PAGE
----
Print

You have not viewed any products recently.

 
 

Rise of the Brexit Party

View all posts from this blog

By:Ralph Berry | May 23, 2019
800px-Prime_Minister_Theresa_May_Speech_at_the_Jordan_Growth_and_Opportunity_Conference_2019_(32306392627)

“Regardless of their doom, / The little victims play.” All eyes are on the impending fall of Theresa May, whose tragedy is hyperbolically termed “Shakespearean” by scribes who are yet to acquaint themselves with more than his titles. We are not looking at a Lear, or Othello, or Coriolanus. The failure of May is on a domestic scale, and it will be over very shortly. The waters will close over her head: she cannot even get an audience from her own party, as the empty green benches at Prime Minister’s Questions show. Afterwards she closed her office against Cabinet members wanting to enter, shoving her sofa against the door it was said. “Authority forgets a dying king” (Tennyson, of King Arthur). What matters is the European Union elections today, which by an irony the commentariat cannot forbear to term “tragic,” will include the UK. It is only through the incompetence of Theresa May that Britain is still in the EU, instead of leaving on March 29th as she had promised. The UK presence in today’s elections, and its outcome, has all the inevitability of Greek comedy.  

Let us leave Theresa May to her melancholy fate. She is now irrelevant. What matters is the outcome, by numbers, of the EU elections. The full details will  not be known till Sunday, but the polls  cannot be wrong on the magnitude of the defeat looming for the Conservative Party. One late poll puts their support at 7%, and this is the party of government. The unchallenged victor will be Nigel Farage and his Brexit Party. He is a politician of genius, and his UKIP Party frightened David Cameron into a referendum on EU membership. Cameron was smart enough to promise a referendum, and fool enough to deliver it. He resigned on the morning of the result.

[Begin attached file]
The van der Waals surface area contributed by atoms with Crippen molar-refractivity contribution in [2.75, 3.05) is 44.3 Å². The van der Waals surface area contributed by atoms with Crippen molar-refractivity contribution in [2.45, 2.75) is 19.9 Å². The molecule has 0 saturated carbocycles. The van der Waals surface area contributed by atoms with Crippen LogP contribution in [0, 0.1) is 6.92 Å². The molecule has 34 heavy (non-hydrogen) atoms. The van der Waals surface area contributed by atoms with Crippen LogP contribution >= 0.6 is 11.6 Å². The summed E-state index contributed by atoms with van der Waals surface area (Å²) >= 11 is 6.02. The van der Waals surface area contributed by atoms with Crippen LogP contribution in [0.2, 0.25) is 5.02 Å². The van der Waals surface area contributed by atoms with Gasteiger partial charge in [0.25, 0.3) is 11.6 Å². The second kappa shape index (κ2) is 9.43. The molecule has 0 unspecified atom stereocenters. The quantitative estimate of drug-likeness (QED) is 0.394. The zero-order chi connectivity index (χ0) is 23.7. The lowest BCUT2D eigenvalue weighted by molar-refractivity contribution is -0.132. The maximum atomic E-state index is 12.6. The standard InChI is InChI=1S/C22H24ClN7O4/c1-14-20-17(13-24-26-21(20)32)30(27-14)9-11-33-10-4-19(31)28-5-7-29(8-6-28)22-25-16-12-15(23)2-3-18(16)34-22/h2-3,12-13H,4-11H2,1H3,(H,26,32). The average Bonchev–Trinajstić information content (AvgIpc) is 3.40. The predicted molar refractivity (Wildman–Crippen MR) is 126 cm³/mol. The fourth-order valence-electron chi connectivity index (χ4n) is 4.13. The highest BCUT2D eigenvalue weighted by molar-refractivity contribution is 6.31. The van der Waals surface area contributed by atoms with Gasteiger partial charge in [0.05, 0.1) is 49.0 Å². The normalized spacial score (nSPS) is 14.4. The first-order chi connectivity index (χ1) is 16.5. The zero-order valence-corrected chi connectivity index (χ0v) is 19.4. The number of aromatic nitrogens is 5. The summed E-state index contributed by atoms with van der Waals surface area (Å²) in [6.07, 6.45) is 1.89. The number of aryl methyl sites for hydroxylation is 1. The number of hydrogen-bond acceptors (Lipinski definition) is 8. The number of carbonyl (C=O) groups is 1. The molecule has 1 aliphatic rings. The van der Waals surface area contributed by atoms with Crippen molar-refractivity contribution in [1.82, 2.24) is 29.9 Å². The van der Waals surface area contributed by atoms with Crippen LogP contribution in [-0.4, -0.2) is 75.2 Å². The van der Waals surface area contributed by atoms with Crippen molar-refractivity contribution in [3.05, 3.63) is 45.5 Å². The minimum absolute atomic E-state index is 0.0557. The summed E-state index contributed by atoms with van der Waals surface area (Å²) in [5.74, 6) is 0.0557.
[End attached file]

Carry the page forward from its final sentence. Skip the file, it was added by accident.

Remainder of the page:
So Farage has to be taken with the utmost seriousness. His immediate aim is to score heavily in the EU elections; he is already an M.E.P. and will simply resume his seat in Brussels. But that is peripheral. His Brexit Party will establish a bridgehead in British politics, which he can widen out into Westminster. Fate has given him another opening: a Labour MP, jailed for perverting the course of justice over a driving offense, has been forced from office. The by-election will take place on June 6th. The constituency is Peterborough, which voted heavily Leave in 2016 and narrowly Labour in the 2017 general election. If Brexit wins, this new-fledged party will have a seat in the Commons. And it will announce a presence in national politics with which the leader of the Conservative party will have to treat.

Meantime, we can spare a glance at the final throes of the May Government. She is resisting defeat, as I write, holed up in her Downing Street castle. A genuine Shakespearean line applies: it is Macbeth’s.

   “Hang out our banners on the outward walls.
    The cry is still ‘They come!’”

As it happened, Birnam Woods really did come to Dunsinane.

 

[Image via DFID - UK Department for International Development [CC BY 2.0]]
Print

You have not viewed any products recently.

 

To comment on this article, please find it on the Chronicles Facebook page.